Think of a cautious child as "slow to warm up"

Posted by Barbara F. Meltz  February 16, 2011 06:00 AM

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Dear Barbara,

We have a happy, outgoing boy who will turn 5 in a couple of months. He has always been a cautious child (his mom and I are pretty cautious and wonder if we made him like this) and seems afraid of many things. He is afraid of Santa, so Santa doesn't come to our house, and we can't have Santa decorations. He was the only one in his preschool class to not ride the pony or go on the "spooky" hayride on a Fall field trip, and he is afraid of the dark. He refused to go to a friend's glow-in-the-dark mini-golf birthday party because "it was in the dark." My wife suggested that we check out the place a week or two ahead of time to see what it was really like before he decided not to go, but he refused, and we didn't push it. He was completely fine with missing the party.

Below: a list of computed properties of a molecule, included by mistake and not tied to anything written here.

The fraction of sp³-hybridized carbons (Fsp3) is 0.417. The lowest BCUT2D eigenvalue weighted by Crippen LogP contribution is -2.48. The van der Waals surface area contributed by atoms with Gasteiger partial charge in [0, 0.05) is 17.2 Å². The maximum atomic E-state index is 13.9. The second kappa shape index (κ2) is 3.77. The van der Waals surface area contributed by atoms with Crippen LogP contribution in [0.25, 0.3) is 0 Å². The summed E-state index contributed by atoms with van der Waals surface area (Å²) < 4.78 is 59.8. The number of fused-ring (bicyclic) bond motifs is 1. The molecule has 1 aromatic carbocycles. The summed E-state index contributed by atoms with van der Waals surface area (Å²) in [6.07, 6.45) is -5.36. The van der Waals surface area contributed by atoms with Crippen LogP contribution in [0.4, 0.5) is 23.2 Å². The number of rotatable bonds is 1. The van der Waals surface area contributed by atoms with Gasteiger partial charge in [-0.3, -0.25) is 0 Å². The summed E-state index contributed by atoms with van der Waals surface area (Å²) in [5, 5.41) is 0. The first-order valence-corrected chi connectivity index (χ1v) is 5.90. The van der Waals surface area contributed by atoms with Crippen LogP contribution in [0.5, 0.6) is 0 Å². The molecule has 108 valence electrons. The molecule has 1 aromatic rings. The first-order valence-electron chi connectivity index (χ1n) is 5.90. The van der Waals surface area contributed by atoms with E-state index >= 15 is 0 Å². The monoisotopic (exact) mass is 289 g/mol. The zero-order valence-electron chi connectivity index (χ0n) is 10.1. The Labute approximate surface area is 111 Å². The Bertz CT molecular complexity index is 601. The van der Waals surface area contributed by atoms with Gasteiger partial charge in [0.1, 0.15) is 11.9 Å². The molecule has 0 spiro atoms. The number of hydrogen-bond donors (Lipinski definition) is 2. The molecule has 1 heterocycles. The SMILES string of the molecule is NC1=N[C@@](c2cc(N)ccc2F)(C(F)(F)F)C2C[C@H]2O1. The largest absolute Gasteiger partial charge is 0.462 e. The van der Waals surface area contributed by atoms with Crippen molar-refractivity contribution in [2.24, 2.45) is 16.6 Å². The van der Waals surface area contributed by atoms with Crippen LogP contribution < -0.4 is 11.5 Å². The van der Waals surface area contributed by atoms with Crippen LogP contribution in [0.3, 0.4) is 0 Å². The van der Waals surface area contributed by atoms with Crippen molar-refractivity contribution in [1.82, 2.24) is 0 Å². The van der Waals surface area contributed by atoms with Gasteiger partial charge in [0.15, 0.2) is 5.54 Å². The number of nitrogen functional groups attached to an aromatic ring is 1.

My question is whether we should be pushing him to do these things or continue to let it go. We don't want to upset him if it's not a big deal, and we want him to know that we accept him as he is. He is fine around new people and new places - there are just certain things that he gets scared of. He is very bright and has an active imagination, so I wonder if that might be contributing to his fearfulness (and I also wonder if our cautioning him not to do certain things because he could get hurt has contributed to it). We would appreciate your advice.